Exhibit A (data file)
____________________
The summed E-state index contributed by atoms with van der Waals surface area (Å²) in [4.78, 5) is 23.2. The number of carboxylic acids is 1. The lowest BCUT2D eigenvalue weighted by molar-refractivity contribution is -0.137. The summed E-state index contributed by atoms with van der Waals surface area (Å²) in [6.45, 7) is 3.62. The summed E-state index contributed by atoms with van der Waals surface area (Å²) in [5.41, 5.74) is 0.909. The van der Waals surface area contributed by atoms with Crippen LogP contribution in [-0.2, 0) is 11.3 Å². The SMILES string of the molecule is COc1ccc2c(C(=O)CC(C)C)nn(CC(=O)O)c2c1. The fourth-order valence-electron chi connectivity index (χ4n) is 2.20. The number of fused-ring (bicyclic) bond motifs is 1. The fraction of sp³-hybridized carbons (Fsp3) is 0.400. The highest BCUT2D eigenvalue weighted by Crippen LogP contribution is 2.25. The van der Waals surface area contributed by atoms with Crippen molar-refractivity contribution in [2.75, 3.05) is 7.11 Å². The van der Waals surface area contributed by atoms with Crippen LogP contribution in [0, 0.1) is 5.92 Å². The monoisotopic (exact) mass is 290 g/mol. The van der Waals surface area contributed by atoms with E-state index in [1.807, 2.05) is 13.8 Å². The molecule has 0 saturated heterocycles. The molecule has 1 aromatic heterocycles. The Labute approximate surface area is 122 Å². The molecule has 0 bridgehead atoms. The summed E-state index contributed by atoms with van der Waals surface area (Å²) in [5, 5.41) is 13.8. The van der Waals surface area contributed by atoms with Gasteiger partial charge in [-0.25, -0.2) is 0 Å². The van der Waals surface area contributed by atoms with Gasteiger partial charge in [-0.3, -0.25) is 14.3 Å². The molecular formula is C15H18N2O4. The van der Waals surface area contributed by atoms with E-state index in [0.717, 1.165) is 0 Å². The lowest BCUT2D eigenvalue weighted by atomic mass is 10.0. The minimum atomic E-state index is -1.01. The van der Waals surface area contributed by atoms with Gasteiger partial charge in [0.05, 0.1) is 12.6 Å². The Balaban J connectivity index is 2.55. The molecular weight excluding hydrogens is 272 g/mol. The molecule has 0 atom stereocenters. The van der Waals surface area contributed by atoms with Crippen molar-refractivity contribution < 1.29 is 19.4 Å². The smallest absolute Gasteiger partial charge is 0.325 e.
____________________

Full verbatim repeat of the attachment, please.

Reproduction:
The summed E-state index contributed by atoms with van der Waals surface area (Å²) in [4.78, 5) is 23.2. The number of carboxylic acids is 1. The lowest BCUT2D eigenvalue weighted by molar-refractivity contribution is -0.137. The summed E-state index contributed by atoms with van der Waals surface area (Å²) in [6.45, 7) is 3.62. The summed E-state index contributed by atoms with van der Waals surface area (Å²) in [5.41, 5.74) is 0.909. The van der Waals surface area contributed by atoms with Crippen LogP contribution in [-0.2, 0) is 11.3 Å². The SMILES string of the molecule is COc1ccc2c(C(=O)CC(C)C)nn(CC(=O)O)c2c1. The fourth-order valence-electron chi connectivity index (χ4n) is 2.20. The number of fused-ring (bicyclic) bond motifs is 1. The fraction of sp³-hybridized carbons (Fsp3) is 0.400. The highest BCUT2D eigenvalue weighted by Crippen LogP contribution is 2.25. The van der Waals surface area contributed by atoms with Crippen molar-refractivity contribution in [2.75, 3.05) is 7.11 Å². The van der Waals surface area contributed by atoms with Crippen LogP contribution in [0, 0.1) is 5.92 Å². The monoisotopic (exact) mass is 290 g/mol. The van der Waals surface area contributed by atoms with E-state index in [1.807, 2.05) is 13.8 Å². The molecule has 0 saturated heterocycles. The molecule has 1 aromatic heterocycles. The Labute approximate surface area is 122 Å². The molecule has 0 bridgehead atoms. The summed E-state index contributed by atoms with van der Waals surface area (Å²) in [5, 5.41) is 13.8. The van der Waals surface area contributed by atoms with Gasteiger partial charge in [-0.25, -0.2) is 0 Å². The van der Waals surface area contributed by atoms with Gasteiger partial charge in [-0.3, -0.25) is 14.3 Å². The molecular formula is C15H18N2O4. The van der Waals surface area contributed by atoms with E-state index in [0.717, 1.165) is 0 Å². The lowest BCUT2D eigenvalue weighted by atomic mass is 10.0. The minimum atomic E-state index is -1.01. The van der Waals surface area contributed by atoms with Gasteiger partial charge in [0.05, 0.1) is 12.6 Å². The Balaban J connectivity index is 2.55. The molecular weight excluding hydrogens is 272 g/mol. The molecule has 0 atom stereocenters. The van der Waals surface area contributed by atoms with Crippen molar-refractivity contribution < 1.29 is 19.4 Å². The smallest absolute Gasteiger partial charge is 0.325 e.